How has the leadership of a particular individual started change in terms of its foreign-policy? Be sure to pick a specific figure, for example, Mikhail Gorbachev, Bill Gates, Aung San Suu Kyi, etc. What activities do such people conduct that allow them to make differences on an international level? Discuss personality characteristics of the individual, for example, nationalism, need for power, distrust of others, etc., that the particular person might exhibit and how those characteristics affect foreign-policy. Were there any external factors, such as political instability or liberal institutionalism, that may have had an impact? Conversely, you may also argue that individuals play an insignificant on an international level, and that the state itself is important in terms of the power it holds. You may choose to research mass publics as they affect foreign-policy.
In addressing this topic, consider the motivations for entities to join into collective organizations: a common problem, collective access to goods, etc. You'll also want to discuss bargaining within the IGO, rules and dispute resolution, information gathering, etc. What international laws (including customs, treaties, and authoritative bodies) affect the IGOs, and how are the laws enforced? What is the incentive for the IGO member to follow the laws? Some of the advantages you may discuss are the IGO's authority and permanence as well as the access to forums for discussion and information. IGOs can also be an alternative way to act collectively for the state, they can limit the power of the state, and they can provide an avenue for individual leadership. If you delve into the disadvantages, you may consider the limitations of membership, complexity and conflicts due to overlapping with other IGOs, and voting discrepancies due to power of the member in the IGO. Is it fair for certain entities to be excluded from IGOs? Can the IGO overextend its boundaries?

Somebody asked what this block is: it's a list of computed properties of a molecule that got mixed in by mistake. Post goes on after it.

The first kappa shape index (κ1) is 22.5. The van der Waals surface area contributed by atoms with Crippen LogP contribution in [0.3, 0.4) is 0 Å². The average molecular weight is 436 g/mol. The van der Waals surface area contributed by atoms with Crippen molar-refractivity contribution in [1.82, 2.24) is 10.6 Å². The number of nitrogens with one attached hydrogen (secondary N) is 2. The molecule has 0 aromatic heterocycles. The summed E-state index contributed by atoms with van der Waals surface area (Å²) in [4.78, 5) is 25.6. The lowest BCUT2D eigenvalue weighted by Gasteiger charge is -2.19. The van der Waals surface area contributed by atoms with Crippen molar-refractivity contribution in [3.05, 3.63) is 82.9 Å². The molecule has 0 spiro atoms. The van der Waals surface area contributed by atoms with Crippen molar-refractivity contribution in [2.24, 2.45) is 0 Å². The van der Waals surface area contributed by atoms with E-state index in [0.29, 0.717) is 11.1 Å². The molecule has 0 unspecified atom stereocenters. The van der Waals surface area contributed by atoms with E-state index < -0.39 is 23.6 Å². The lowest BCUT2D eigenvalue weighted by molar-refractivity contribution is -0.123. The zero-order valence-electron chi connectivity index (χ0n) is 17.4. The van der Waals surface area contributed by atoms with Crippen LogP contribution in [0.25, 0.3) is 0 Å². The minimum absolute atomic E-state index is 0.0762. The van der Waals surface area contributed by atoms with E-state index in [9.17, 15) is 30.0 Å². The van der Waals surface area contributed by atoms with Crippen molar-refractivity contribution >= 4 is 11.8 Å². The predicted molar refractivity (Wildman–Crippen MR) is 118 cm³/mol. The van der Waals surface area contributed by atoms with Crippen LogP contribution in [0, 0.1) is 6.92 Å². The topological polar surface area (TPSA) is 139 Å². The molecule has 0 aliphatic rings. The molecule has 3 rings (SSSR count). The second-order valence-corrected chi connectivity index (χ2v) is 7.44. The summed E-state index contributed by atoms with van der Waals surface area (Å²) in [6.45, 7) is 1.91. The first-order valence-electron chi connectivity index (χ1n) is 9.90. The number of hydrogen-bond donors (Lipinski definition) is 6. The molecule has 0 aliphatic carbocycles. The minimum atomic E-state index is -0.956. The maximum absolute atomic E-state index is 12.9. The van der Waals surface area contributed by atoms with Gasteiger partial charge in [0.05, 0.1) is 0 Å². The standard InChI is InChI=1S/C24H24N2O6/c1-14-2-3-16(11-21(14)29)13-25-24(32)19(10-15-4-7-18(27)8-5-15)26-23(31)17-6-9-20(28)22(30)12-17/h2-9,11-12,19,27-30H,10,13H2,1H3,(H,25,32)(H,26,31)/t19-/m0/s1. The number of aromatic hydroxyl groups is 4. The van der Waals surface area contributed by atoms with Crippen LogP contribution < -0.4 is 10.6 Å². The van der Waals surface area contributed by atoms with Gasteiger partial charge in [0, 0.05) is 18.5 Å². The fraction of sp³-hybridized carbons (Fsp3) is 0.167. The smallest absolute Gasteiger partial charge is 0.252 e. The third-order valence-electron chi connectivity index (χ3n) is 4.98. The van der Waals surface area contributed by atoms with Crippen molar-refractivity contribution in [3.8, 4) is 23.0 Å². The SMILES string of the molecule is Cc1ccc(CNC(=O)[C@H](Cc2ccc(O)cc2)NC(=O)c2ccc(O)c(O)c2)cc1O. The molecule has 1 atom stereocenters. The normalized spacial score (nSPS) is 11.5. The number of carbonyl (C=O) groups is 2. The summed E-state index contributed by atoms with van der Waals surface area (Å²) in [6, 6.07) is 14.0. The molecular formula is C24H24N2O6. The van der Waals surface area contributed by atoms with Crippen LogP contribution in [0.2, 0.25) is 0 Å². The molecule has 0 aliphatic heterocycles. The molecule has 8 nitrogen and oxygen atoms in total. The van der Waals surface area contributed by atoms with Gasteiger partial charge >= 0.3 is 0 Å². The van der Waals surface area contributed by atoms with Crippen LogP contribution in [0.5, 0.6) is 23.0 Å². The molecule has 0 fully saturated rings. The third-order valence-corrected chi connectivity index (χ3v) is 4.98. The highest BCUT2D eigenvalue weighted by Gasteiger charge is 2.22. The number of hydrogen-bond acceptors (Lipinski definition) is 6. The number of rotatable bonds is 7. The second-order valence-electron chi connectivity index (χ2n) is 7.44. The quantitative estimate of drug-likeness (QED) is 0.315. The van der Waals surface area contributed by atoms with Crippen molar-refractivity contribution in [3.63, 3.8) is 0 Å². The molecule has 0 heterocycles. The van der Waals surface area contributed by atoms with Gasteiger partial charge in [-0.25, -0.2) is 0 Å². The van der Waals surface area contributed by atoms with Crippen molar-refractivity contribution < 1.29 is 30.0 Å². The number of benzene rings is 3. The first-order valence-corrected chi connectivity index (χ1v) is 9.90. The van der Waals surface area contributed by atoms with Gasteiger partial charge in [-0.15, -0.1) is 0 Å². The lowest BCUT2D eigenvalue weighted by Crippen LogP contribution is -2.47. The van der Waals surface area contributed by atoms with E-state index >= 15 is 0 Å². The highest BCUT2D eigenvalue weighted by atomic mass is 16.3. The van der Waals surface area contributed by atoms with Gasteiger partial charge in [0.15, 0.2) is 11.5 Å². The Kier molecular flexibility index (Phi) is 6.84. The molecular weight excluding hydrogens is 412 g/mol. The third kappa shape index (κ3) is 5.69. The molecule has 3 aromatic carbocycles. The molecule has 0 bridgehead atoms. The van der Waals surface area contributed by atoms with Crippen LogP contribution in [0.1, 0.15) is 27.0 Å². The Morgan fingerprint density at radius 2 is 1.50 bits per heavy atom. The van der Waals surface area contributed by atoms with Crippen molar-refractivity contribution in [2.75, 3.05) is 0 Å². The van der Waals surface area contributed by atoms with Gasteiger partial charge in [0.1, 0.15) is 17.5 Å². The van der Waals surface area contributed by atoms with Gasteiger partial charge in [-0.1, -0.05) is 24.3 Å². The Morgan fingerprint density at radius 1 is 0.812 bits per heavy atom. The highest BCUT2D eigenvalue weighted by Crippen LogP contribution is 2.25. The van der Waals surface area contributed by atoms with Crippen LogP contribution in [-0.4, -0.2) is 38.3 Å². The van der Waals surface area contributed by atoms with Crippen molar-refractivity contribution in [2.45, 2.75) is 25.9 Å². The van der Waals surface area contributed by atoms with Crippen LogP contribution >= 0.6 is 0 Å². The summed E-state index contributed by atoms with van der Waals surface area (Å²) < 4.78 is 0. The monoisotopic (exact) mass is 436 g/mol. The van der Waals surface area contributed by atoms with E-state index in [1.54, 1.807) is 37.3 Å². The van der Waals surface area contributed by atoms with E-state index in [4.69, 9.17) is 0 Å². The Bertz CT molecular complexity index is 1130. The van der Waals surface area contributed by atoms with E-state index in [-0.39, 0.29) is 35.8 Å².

Sometimes referred to as an "international corporation," MNCs play important roles in the global economy and beyond. MNCs often create employment and increase economic activity as well as create tax revenue for their "host" countries. On the other hand, they can be exploitive, infringing upon human rights or negatively impacting the environment of the host country, as well as transferring the capital and natural resources away from the host country. They can also pay unfair wages and negatively affect culture. On the other hand, MNCs can make significant investments in the host country, bringing increased opportunity for all the parties involved. They play a key part in global economic growth, reduce transport costs, have tax and licensing advantages, and take advantages of the knowledge and skills of foreign personnel.